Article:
Their mortality rate hasn’t improved. Three or four of every 10 planted won’t last three years. Three years is a benchmark because Urban Forest follows up neighborhood plantings with an annual visit to each tree during those critical years. Most cared-for trees are established by then.

A voice for trees

Six years ago, John Nulty, former TL resident and activist who’s been a voice for trees since the mid-1990s, surveyed the Tenderloin and found 20 dead or dying trees. This January, in preparation for the spring planting, he went out again and this time tallied 52 distressed tree plots — 18 were empty, 23 had stumps and the other 11 had been cemented over, their poles or grates were protecting bare ground, or they’d been beheaded, lopped off five or six feet above their base.

101 Hyde illustrates the problem. Nulty says the corner once had eight trees, four on each side of the Post Office. Back in 2004, Elaine Zamora, who would be named manager of the new Tenderloin CBD the next year, personally paid for five of them. Only three of the eight are still standing. “One was taken out so cars could see the street signs,” Nulty says. “Then the police wanted another one taken out. Then two on the Hyde Street side were wrecked when they put up the scaffolding for the mural.” One’s fate is unknown.

Nulty heads up the Tenderloin Tree Campaign, formed 10 years ago with Zamora and TL resident David Baker when the ax fell on a huge Norfolk Island pine at 606 Ellis. The tree’s other claim to fame is it had stood in front of one of the Tenderloin’s last single-family homes (see The Extra’s Issue No. 73).

Efforts to save the Norfolk Island pine failed, but tree-lovers got the city to expand protection to landmark and significant trees citywide. Today, about three dozen trees around the city have landmark status, none in the central city. Nulty in 2011 received kudos for 35 years of arbor and other activism from Friends of the Urban Forest and from Rep. Jackie Speier. Her certificate of recognition says, “You are a Johnny Appleseed of organizing; wherever you go, organizations sprout.” John’s brother, Michael, received a similar commendation at the event.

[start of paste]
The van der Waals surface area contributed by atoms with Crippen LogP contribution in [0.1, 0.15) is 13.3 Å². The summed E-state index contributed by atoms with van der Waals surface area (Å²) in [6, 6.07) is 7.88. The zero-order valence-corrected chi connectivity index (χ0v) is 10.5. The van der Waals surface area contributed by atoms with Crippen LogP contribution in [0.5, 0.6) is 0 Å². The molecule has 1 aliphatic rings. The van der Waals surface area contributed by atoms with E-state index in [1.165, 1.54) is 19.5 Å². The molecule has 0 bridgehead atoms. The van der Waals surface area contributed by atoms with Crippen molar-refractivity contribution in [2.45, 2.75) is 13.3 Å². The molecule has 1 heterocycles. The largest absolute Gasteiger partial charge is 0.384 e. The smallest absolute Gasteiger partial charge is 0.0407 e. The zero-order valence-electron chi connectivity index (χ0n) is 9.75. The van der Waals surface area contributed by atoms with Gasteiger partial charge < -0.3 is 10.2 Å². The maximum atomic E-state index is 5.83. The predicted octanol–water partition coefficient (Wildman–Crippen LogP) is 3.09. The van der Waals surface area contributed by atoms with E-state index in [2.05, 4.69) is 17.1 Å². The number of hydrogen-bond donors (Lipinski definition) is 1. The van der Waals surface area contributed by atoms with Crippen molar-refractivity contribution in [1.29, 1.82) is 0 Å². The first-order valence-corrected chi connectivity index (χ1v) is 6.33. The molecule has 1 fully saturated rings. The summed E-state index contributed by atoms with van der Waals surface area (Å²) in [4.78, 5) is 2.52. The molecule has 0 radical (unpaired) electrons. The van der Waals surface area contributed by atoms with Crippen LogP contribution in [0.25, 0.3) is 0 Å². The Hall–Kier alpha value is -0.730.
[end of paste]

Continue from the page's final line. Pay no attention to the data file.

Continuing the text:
Urban forest plan passes

A City Planning consultant in 2012 surveyed publicly planted street trees in four neighborhoods — Bayview, North Beach, Outer Sunset and Western Addition — and used the 24,858 trees found there to extrapolate data about arbor health and benefits citywide. Among the findings: 7 percent of the inventoried trees were in poor condition or dead, a little over half were in fair condition and a third were in good or very good condition.

The survey also found that for every $1 spent on public trees, city residents get $4.37 in physical, social and aesthetic benefits — numbers that prompted the Board of Supervisors to finally pass a years-in-the-making Urban Forest Plan. Their unanimous approval of the plan Feb. 10 says they’re all in favor of planting 50,000 more street trees citywide in the next 20 years and setting a goal for canopy coverage that will give us some street cred, treewise.

The plan’s other major goal is to change who’s responsible for tree care. Right now, the onus is on property owners who opt to put in a street tree, while DPW tends those it plants. The plan makes the city responsible for all existing and projected 150,000 street trees, not just those it plants. Nice idea, but the supes didn’t allocate any of the maybe $20 million needed to back it up. Voters may be asked next year to approve an annual parcel tax of $60 to $80, Supervisor Scott Weiner, who introduced the legislation, told the Chronicle.